Three new hydrogen refueling stations have come online recently that mark a paradigm change in retail hydrogen refueling infrastructure in the USA:
- Shell Oakland with 800kg capacity Oakland, California 9/20/2019
- TrueZero Fountain Valley with 1,200kg capacity Fountain Valley, California 7/3/2020
- TrueZero Mission Hills with 1,200kg capacity Mission Hills, California 10/26/2020
Sometimes when you want to understand where you are or what just happened, you have to look back to appreciate how you got here. To understand something generationally new, you have to understand its predecessor technology to appreciate the contrast between the way it was and the way it will be going forward. RMP has been writing about some BIG new hydrogen refueling stations that would be coming online soon, and now… they’re here. They’re open now. Now that they’re open & with more BIG stations on the way, it’s starting to set in that we have reached a milestone in retail hydrogen refueling infrastructure. That said, it seems like a good reflection point to look back at retail hydrogen infrastructure development thus far and understand the USA’s history in hydrogen clean energy technology.
People following hydrogen infrastructure development will have many different takes on where we started and how far we’ve come. How far to go back in history is an ambiguous question. RMP will focus on California in order to write about the genesis & milestones of hydrogen refueling infrastructure from a retail perspective. Cally is really the only game in town.
RMP has analyzed the first 60 stations opened or planned in California since ARB 8 was signed by Governor Brown in September 2013 and classified each of them into three distinct categories. By classifying California’s stations this way, it helps to better understand the progression of how stations came online and how far we’ve come. RMP’s three classification categories are listed below:
- Original Pioneer Stations (i.e. UC Irvine & Cal State Univ proof of concept)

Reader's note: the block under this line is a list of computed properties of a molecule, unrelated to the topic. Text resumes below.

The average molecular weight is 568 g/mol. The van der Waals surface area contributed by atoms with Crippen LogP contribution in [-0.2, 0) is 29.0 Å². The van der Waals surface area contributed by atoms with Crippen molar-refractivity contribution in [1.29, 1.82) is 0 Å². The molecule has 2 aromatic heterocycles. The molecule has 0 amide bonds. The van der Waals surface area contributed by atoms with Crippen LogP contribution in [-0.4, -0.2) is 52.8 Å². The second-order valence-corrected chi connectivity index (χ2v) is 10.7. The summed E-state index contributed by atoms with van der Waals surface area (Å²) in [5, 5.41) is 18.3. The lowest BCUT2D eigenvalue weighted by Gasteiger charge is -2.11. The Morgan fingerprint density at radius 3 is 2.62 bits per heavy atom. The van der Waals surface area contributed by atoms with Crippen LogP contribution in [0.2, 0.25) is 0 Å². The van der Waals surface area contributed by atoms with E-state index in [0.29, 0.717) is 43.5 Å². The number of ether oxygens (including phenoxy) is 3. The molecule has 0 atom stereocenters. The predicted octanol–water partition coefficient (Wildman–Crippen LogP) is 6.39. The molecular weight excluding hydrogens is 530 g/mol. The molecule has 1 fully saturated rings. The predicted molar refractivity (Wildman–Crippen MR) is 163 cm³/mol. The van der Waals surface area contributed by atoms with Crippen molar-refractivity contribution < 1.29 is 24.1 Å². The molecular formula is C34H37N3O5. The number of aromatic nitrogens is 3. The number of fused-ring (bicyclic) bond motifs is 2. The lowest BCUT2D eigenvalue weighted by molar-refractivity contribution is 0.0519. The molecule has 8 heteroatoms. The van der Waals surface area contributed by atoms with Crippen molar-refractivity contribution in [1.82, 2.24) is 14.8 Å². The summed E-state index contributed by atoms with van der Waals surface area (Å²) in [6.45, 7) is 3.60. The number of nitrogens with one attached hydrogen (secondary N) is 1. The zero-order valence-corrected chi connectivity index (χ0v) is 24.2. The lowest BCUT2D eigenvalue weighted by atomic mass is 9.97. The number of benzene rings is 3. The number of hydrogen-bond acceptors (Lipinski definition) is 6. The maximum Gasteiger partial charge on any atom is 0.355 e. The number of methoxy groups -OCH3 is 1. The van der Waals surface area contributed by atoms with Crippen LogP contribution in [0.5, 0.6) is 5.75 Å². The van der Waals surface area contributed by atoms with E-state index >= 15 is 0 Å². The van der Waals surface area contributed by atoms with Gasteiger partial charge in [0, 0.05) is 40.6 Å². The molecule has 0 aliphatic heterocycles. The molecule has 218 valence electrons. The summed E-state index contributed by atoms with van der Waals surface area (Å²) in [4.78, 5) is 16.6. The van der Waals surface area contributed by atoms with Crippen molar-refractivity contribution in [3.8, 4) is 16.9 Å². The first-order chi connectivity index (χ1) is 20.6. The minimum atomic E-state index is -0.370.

- Generation 1 or Gen1 Stations (i.e. the demonstration station phase)
- Generation 2 or Gen2 Stations (i.e. right now, with stations having over 800kg capacity & multiple fueling positions – RMP is calling these stations Gen2 Stations or Generation 2 Stations going forward)
The three big “Gen2” stations open in California today won’t be only three for long as many more Gen2 stations are slated to come online soon: Sherman Oaks (800kg), Sunnyvale (1,200kg), Campbell (1,200kg), San Diego (1,200kg), Redwood City (1,200kg), Studio City (800kg) are all coming online soon. Further, the latest funding round in California will see dozens more Gen2 stations coming online in the next few years of similar size. Collectively, these six new Gen2 stations coming soon & the three just opened, will have more aggregate capacity than the other 38 open stations preceding them. Because of their large capacity size, we are truly watching a paradigm change of scale happen here in 2020 from generation 1 to generation 2 refueling infrastructure. With roughly 7,500 fuel cell electric vehicles registered on the road in California now, RMP expects the number of FCEVs registered to increase significantly in the next five years.
Let’s look back on these three historical phases of hydrogen infrastructure rollout in California.
Original Pioneer Stations
RMP’s version of retail hydrogen infrastructure history in the USA begins at two universities in California: UC Irvine & Cal State LA. The research facilities at these two pioneering institutions provide the genesis of retail hydrogen refueling regardless of which station opened first. The dates of when pioneer stations opened are tricky to keep track of because many stations in the early years were not public stations. The station at UC Irvine, for instance, got started in 2003 but the first official pictures of a grand opening of the station are in February of 2007 and the California Fuel Cell Partnership lists the opening date as November of 2015. So, which opening date is correct? It’s very difficult to pin down any kind of official dates for the earliest of stations because things just don’t work out cut & dried like that in the real world. The genesis of retail hydrogen refueling infrastructure is a medley of stops & starts.
UC Irvine, in RMP’s opinion, is the true genesis of retail hydrogen infrastructure in the USA and that’s why the UC Irvine station was used in this post’s feature image. Cal State has been right there from the beginning also with the first station to officially open to the public for retail on November 12, 2014 but only one picture can be chosen as a featured image. RMP is considering the following five currently open stations as the original pioneering stations that helped demonstrate the hydrogen refueling proof of concept: